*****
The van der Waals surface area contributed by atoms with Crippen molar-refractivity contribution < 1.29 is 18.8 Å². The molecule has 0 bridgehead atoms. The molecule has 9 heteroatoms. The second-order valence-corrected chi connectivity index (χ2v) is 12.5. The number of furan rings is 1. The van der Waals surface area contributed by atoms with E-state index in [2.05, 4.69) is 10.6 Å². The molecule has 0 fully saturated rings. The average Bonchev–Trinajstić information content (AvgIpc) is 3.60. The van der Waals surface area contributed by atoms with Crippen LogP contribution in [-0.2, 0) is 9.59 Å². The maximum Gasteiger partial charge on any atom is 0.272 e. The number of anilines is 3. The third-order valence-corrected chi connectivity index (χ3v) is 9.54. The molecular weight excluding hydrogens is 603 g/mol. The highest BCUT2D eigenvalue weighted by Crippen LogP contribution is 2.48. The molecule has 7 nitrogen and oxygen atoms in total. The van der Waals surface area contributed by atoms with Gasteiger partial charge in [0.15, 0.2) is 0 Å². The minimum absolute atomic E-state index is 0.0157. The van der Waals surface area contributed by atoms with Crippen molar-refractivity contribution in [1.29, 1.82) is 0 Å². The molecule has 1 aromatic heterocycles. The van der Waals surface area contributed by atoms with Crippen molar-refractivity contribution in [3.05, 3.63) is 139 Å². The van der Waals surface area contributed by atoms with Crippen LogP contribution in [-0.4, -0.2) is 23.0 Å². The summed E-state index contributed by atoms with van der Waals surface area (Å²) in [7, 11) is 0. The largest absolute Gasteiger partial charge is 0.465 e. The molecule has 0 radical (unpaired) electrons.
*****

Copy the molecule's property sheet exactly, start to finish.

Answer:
The van der Waals surface area contributed by atoms with Crippen molar-refractivity contribution < 1.29 is 18.8 Å². The molecule has 0 bridgehead atoms. The molecule has 9 heteroatoms. The second-order valence-corrected chi connectivity index (χ2v) is 12.5. The number of furan rings is 1. The van der Waals surface area contributed by atoms with E-state index in [2.05, 4.69) is 10.6 Å². The molecule has 0 fully saturated rings. The average Bonchev–Trinajstić information content (AvgIpc) is 3.60. The van der Waals surface area contributed by atoms with Crippen LogP contribution in [-0.2, 0) is 9.59 Å². The maximum Gasteiger partial charge on any atom is 0.272 e. The number of anilines is 3. The third-order valence-corrected chi connectivity index (χ3v) is 9.54. The molecular weight excluding hydrogens is 603 g/mol. The highest BCUT2D eigenvalue weighted by Crippen LogP contribution is 2.48. The molecule has 7 nitrogen and oxygen atoms in total. The van der Waals surface area contributed by atoms with Gasteiger partial charge in [0.15, 0.2) is 0 Å². The minimum absolute atomic E-state index is 0.0157. The van der Waals surface area contributed by atoms with Crippen molar-refractivity contribution in [1.29, 1.82) is 0 Å². The molecule has 1 aromatic heterocycles. The van der Waals surface area contributed by atoms with Crippen molar-refractivity contribution in [3.05, 3.63) is 139 Å². The van der Waals surface area contributed by atoms with Crippen LogP contribution in [-0.4, -0.2) is 23.0 Å². The summed E-state index contributed by atoms with van der Waals surface area (Å²) in [7, 11) is 0. The largest absolute Gasteiger partial charge is 0.465 e. The molecule has 0 radical (unpaired) electrons.